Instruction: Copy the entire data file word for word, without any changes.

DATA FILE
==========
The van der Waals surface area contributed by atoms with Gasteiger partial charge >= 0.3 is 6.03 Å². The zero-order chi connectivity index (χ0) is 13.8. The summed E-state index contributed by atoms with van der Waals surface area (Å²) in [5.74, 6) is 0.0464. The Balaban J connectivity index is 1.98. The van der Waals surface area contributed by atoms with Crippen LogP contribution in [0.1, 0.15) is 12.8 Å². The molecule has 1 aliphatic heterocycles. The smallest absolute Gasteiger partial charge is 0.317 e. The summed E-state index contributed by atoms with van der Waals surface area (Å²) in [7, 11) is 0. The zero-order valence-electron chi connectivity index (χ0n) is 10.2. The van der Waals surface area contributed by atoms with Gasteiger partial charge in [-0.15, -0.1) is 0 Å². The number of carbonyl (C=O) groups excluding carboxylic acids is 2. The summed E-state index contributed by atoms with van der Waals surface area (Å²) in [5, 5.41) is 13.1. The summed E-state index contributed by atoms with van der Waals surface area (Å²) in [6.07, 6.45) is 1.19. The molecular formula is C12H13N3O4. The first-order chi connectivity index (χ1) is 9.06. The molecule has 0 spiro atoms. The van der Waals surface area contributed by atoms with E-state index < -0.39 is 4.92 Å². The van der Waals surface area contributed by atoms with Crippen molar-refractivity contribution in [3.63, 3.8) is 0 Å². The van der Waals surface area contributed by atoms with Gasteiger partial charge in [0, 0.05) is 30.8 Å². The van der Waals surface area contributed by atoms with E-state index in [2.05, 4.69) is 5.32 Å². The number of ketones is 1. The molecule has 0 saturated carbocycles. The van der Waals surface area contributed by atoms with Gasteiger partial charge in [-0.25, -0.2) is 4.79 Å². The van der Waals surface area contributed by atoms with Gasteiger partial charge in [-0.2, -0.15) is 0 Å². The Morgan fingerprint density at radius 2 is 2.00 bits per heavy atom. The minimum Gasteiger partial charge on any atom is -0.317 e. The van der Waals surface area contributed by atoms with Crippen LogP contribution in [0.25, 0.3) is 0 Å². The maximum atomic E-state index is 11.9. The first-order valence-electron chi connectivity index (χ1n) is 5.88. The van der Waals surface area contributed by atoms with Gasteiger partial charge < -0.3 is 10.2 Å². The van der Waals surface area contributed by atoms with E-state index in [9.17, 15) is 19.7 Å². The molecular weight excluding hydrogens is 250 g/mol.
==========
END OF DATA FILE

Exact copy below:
The van der Waals surface area contributed by atoms with Gasteiger partial charge >= 0.3 is 6.03 Å². The zero-order chi connectivity index (χ0) is 13.8. The summed E-state index contributed by atoms with van der Waals surface area (Å²) in [5.74, 6) is 0.0464. The Balaban J connectivity index is 1.98. The van der Waals surface area contributed by atoms with Crippen LogP contribution in [0.1, 0.15) is 12.8 Å². The molecule has 1 aliphatic heterocycles. The smallest absolute Gasteiger partial charge is 0.317 e. The summed E-state index contributed by atoms with van der Waals surface area (Å²) in [7, 11) is 0. The zero-order valence-electron chi connectivity index (χ0n) is 10.2. The van der Waals surface area contributed by atoms with Gasteiger partial charge in [-0.15, -0.1) is 0 Å². The number of carbonyl (C=O) groups excluding carboxylic acids is 2. The summed E-state index contributed by atoms with van der Waals surface area (Å²) in [5, 5.41) is 13.1. The summed E-state index contributed by atoms with van der Waals surface area (Å²) in [6.07, 6.45) is 1.19. The molecular formula is C12H13N3O4. The first-order chi connectivity index (χ1) is 9.06. The molecule has 0 spiro atoms. The van der Waals surface area contributed by atoms with E-state index < -0.39 is 4.92 Å². The van der Waals surface area contributed by atoms with Crippen molar-refractivity contribution in [3.63, 3.8) is 0 Å². The van der Waals surface area contributed by atoms with Gasteiger partial charge in [0, 0.05) is 30.8 Å². The van der Waals surface area contributed by atoms with E-state index in [2.05, 4.69) is 5.32 Å². The number of ketones is 1. The molecule has 0 saturated carbocycles. The van der Waals surface area contributed by atoms with Gasteiger partial charge in [-0.25, -0.2) is 4.79 Å². The van der Waals surface area contributed by atoms with Gasteiger partial charge in [-0.2, -0.15) is 0 Å². The Morgan fingerprint density at radius 2 is 2.00 bits per heavy atom. The minimum Gasteiger partial charge on any atom is -0.317 e. The van der Waals surface area contributed by atoms with Crippen LogP contribution in [0.25, 0.3) is 0 Å². The maximum atomic E-state index is 11.9. The first-order valence-electron chi connectivity index (χ1n) is 5.88. The van der Waals surface area contributed by atoms with Gasteiger partial charge < -0.3 is 10.2 Å². The van der Waals surface area contributed by atoms with E-state index in [9.17, 15) is 19.7 Å². The molecular weight excluding hydrogens is 250 g/mol.